Objective: The lack of randomized controlled trials (RCTs) in pulmonary fibrosis in systemic sclerosis (SSc) has hampered an evidence-based approach to treatment. This RCT was undertaken to investigate the effects of intravenous (IV) cyclophosphamide (CYC) followed by azathioprine (AZA) treatment in pulmonary fibrosis in SSc.
Methods: Forty-five patients were randomized to receive low-dose prednisolone and 6 infusions (monthly) of CYC followed by oral AZA, or placebo. Primary outcome measures were change in percent predicted forced vital capacity (FVC) and change in single-breath diffusing capacity for carbon monoxide (DLCO). Secondary outcome measures included changes in appearance on high-resolution computed tomography and dyspnea scores. An intent-to-treat statistical analysis was performed.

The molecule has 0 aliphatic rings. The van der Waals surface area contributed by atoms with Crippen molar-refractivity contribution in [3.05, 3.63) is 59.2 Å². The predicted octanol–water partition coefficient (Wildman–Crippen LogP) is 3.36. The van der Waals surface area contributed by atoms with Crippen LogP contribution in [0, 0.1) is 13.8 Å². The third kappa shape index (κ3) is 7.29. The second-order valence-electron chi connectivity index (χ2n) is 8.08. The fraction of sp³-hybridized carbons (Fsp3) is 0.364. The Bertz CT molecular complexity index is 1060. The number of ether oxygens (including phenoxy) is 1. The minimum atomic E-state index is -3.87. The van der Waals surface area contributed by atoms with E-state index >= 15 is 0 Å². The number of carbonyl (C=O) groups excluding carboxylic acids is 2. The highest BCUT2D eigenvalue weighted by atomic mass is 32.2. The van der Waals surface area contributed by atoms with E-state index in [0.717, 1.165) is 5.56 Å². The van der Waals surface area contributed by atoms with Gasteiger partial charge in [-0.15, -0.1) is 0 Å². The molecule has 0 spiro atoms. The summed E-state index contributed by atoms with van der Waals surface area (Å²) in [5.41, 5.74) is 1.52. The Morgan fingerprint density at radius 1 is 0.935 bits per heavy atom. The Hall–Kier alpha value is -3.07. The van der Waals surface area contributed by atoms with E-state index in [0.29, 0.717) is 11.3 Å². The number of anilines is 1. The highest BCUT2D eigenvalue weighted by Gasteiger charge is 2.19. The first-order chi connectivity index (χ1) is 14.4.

Results: At baseline, there were no significant group differences in factors linked to outcome, including severity of pulmonary fibrosis and autoantibody status. Sixty-two percent of the patients completed the first year of treatment. Withdrawals included 9 patients (6 from the placebo group) with significant decline in lung function, 2 with treatment side effects (both from the active treatment group), and 6 with non-trial-related comorbidity. No hemorrhagic cystitis or bone marrow suppression was observed. Estimation of the relative treatment effect (active treatment versus placebo) adjusted for baseline FVC and treatment center revealed a favorable outcome for FVC of 4.19%; this between-group difference showed a trend toward statistical significance (P = 0.08). No improvements in DLCO or secondary outcome measures were identified.
Conclusion: This trial did not demonstrate significant improvement in the primary or secondary end points in the active treatment group versus the group receiving placebo. However, for FVC there was a trend toward statistical significance between the 2 groups. This suggests that treatment of pulmonary fibrosis in SSc with low-dose prednisolone and IV CYC followed by AZA stabilizes lung function in a subset of patients with the disease. Therapy was well tolerated with no increase in serious adverse events.